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Master microscopist: Beckman welcomes Cate Wallace as Microscopy Suite manager

In her new role as Microscopy Suite manager at the Beckman Institute for Advanced Science and Technology, Cate Wallace will foster an environment of excellence, teamwork, and inspiration.
Published on Aug. 10, 2021

Cate Wallace Cate Wallace This summer, the Beckman Institute for Advanced Science and Technology welcomed Cate Wallace into the role of Microscopy Suite manager. While ensuring that the suite’s state-of-the-art technology runs smoothly, Wallace will foster an environment of excellence, teamwork, and inspiration.

“I’m delighted to have Cate step into this role,” said associate director for research Patty Jones. “Cate has the technical experience and the right mindset to lead the Microscopy Suite into the future. She is excellent, interdisciplinary, and collaborative.”

The Microscopy Suite resides within one of Beckman’s core research facilities: the Imaging Technology Group. Housing world-class instruments and countless opportunities for collaboration, one might consider the suite itself to be a core of Beckman, ballasting the institute from its basement site.

Wallace oversees the Microscopy Suite’s robust arsenal of equipment, ensuring that its contents operate efficiently, align with Beckman’s mission, and fuel the scientific curiosities of interdisciplinary researchers across campus.

With a rich career at Beckman spanning 15 years and all corners of the Microscopy Suite, Wallace is excited to rise to this challenge.

“I know what’s here, and I’m familiar with the faculty, advisors, and others who come through,” Wallace said. “We’re a close-knit community. We work really well together and talk a lot, kind of like a family.”

A newspaper clipping with the headline Wallace pitched Bugscope to local and regional media to generate interest in the program and inspire stories like the one pictured above.Wallace’s inaugural role in the Microscopy Suite began during her junior year as a University of Illinois student. When not studying physics, she worked part-time cleaning and coding – the lab and the Bugscope website.

Bugscope is an interactive ITG initiative wherein classes of K-12 students can image bugs, insects, and creepy crawlers via remote microscope control. The program became a passion project for Wallace; she eventually adopted a public relations role, drumming up interest with press releases submitted to local and regional media.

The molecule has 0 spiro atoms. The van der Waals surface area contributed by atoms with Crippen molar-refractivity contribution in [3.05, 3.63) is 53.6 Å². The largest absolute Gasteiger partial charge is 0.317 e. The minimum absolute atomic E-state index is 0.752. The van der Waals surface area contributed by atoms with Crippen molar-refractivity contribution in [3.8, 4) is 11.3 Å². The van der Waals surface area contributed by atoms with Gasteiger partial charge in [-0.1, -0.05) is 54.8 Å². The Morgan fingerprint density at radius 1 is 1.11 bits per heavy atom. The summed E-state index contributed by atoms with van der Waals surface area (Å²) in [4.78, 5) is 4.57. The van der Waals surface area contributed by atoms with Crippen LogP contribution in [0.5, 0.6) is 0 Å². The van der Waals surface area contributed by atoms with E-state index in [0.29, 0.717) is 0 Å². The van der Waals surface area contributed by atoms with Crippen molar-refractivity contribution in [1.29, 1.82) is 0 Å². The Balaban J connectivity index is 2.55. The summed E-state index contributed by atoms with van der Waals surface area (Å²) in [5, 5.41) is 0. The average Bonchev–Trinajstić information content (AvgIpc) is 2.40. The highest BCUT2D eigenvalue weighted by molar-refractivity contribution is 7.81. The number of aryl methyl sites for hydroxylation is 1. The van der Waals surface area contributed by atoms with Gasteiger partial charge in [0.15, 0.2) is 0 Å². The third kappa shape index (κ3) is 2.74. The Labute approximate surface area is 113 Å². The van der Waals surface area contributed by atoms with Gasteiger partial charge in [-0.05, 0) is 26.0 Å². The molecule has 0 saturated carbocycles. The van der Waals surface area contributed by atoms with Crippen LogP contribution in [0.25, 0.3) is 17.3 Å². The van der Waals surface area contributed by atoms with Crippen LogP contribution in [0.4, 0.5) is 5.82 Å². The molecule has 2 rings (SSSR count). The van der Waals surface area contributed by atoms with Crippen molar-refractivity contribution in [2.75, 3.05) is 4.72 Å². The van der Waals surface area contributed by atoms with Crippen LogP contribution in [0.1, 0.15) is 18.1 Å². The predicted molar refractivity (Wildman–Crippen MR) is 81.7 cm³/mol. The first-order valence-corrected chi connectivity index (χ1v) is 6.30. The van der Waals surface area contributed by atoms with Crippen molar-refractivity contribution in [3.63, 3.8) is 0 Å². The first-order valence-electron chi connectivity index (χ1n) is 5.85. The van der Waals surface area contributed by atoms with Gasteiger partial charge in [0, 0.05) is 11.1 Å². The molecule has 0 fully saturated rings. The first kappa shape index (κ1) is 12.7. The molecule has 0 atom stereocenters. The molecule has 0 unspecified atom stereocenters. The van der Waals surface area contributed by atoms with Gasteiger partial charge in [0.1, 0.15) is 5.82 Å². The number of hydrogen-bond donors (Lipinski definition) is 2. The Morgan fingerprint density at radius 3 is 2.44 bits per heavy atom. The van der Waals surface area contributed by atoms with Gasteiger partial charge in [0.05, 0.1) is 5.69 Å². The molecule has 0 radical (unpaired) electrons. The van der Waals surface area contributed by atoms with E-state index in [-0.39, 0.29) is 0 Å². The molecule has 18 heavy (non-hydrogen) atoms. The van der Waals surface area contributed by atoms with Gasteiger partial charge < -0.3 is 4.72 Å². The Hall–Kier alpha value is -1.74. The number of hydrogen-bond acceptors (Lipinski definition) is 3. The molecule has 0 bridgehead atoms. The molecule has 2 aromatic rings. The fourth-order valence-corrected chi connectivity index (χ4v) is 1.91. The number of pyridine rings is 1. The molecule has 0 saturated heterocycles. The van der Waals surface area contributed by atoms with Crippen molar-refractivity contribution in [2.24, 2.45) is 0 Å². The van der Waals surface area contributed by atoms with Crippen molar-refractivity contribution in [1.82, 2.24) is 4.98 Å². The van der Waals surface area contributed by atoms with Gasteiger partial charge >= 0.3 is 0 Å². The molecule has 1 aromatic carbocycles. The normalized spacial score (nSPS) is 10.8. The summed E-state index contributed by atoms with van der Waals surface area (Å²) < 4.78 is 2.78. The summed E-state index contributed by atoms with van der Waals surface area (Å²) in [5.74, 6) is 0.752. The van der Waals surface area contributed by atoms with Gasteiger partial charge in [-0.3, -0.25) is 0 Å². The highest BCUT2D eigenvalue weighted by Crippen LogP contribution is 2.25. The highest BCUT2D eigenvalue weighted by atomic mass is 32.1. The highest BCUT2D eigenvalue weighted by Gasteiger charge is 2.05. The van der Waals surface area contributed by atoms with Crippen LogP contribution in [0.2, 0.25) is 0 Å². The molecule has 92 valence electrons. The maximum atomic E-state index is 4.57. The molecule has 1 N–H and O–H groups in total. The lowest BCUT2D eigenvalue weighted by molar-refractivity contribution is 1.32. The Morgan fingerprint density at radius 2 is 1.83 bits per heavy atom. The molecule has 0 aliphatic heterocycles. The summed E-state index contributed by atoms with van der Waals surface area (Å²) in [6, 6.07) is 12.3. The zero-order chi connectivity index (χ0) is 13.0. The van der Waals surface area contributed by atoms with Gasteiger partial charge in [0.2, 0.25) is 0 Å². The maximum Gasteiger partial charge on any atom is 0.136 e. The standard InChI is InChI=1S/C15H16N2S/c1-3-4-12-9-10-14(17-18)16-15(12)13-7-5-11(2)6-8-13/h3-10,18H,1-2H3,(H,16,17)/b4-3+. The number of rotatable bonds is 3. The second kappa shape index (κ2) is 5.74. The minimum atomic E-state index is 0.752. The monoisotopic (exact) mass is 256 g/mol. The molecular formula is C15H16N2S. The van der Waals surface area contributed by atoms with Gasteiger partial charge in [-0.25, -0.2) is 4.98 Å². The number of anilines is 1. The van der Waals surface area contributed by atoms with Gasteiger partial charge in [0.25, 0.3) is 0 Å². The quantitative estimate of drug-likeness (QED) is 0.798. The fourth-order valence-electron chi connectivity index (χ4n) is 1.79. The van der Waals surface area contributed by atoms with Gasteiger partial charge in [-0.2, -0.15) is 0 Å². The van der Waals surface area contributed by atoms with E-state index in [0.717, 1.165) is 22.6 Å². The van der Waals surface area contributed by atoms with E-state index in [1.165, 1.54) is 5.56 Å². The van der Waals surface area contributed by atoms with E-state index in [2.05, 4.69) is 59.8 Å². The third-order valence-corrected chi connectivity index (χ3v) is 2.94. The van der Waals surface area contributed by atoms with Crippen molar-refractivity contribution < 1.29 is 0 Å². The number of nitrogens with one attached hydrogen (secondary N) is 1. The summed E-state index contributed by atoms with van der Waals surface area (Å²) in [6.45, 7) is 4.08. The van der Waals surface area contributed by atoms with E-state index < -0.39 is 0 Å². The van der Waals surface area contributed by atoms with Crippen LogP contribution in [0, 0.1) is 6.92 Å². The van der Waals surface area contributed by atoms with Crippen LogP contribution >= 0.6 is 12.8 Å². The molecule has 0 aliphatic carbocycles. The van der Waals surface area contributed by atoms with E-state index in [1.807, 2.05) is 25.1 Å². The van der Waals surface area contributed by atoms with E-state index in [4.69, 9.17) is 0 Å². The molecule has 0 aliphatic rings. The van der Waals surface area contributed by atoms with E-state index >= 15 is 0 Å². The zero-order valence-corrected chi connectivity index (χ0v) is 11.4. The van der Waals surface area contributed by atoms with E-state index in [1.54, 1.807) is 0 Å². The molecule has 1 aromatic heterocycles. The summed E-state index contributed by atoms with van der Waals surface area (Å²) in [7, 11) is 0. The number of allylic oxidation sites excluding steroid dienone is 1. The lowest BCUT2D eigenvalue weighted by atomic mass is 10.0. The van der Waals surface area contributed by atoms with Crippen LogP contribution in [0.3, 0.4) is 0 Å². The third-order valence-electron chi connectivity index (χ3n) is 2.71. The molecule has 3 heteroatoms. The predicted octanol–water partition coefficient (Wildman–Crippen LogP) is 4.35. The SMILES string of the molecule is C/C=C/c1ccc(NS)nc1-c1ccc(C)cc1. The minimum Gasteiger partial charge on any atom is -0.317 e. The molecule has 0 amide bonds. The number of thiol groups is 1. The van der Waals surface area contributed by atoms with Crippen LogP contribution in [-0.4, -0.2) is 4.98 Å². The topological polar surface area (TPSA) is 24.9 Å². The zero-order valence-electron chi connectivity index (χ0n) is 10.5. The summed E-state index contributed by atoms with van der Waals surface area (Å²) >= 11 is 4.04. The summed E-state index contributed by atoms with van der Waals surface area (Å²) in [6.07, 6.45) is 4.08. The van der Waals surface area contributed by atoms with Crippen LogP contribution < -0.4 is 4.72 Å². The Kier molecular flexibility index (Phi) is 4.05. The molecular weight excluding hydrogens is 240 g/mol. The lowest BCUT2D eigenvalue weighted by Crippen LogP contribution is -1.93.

Wallace became a full-time microscopist in 2007; in 2015, she embarked on a University of Illinois graduate program in environmental science. She integrated both pursuits into a multidisciplinary dissertation, which involved imaging pollen samples from the North Rim of the Grand Canyon. Upon graduation, Wallace was promoted to senior microscopist, the role she occupied prior to becoming manager.

A microscopist through and through, Wallace knows that progress – scientific or otherwise – starts small. Her goals for the position revolve around proactivity and future planning to keep the department’s microscopic and interpersonal machinery well-oiled.

Wallace holds the six-sample holder in her outstretched hand. It is a hexagonal, flat, metal apparatus with six bored holes for storing samples.Wallace is driven to innovate wherever possible. To make the standard single-sample holder more efficient, she commissioned a six-sample holder (pictured), a handy device that allows multiple specimens to be imaged simultaneously..“Something that drives me is the constant search for things to improve upon. Scott [Robinson, former Microscopy Suite Manager] built a legacy for the Microscopy Suite where we all work really well together. I just want to keep that going for as long as I can, and maybe make improvements along the way,” Wallace said.

It’s a uniquely demanding position, but pockets of energy throughout the day make the challenge well worth it.

“People get so excited once they put their samples in [a microscope] for the first time and start using it,” Wallace said. “Their faces light up. They always say, ‘I could spend hours on this.’”

In addition to on-campus researchers, Wallace hopes to facilitate moments of scientific and self-discovery for the investigators of tomorrow. She has a personal mission to inspire young women passionate about careers in STEM.

Cate Wallace looks through the lens of Beckman Institute's scanning transmission electron microscopeWallace operates the scanning transmission electron microscope housed in Beckman's Microscopy Suite.“I want all of the girls out there to see that I am in this position of science and this position of power, and I want them to know that they can do that too. There are far more men than women in this field. I try to make myself a role model for kids in general and talk about science and the things that they can do,” she said.

“I’d love to hear that out there, a little girl would one day want to grow up to be a microscopist because of me.”

When not in the lab, Wallace enjoys reading, adding checkmarks to her travel bucket list, and switching managerial gears to supervise her daughters’ soccer teams.

With Wallace at the helm, there’s no doubt that the Microscopy Suite will continue to be a source of inspiration, equipping the scientists of today and encouraging the microscopists of tomorrow to take up their lenses and start discovering.


Learn more about the Microscopy Suite: https://itg.beckman.illinois.edu/microscopy_suite

The instruments in the Microscopy Suite are available for use by all Illinois researchers and select visiting faculty. To request equipment training or use of the machines, please contact Microscopy Suite Manager Cate Wallace: ctopha2@illinois.edu

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  • Catherine L. Wallace
    Catherine L. Wallace's directory photo.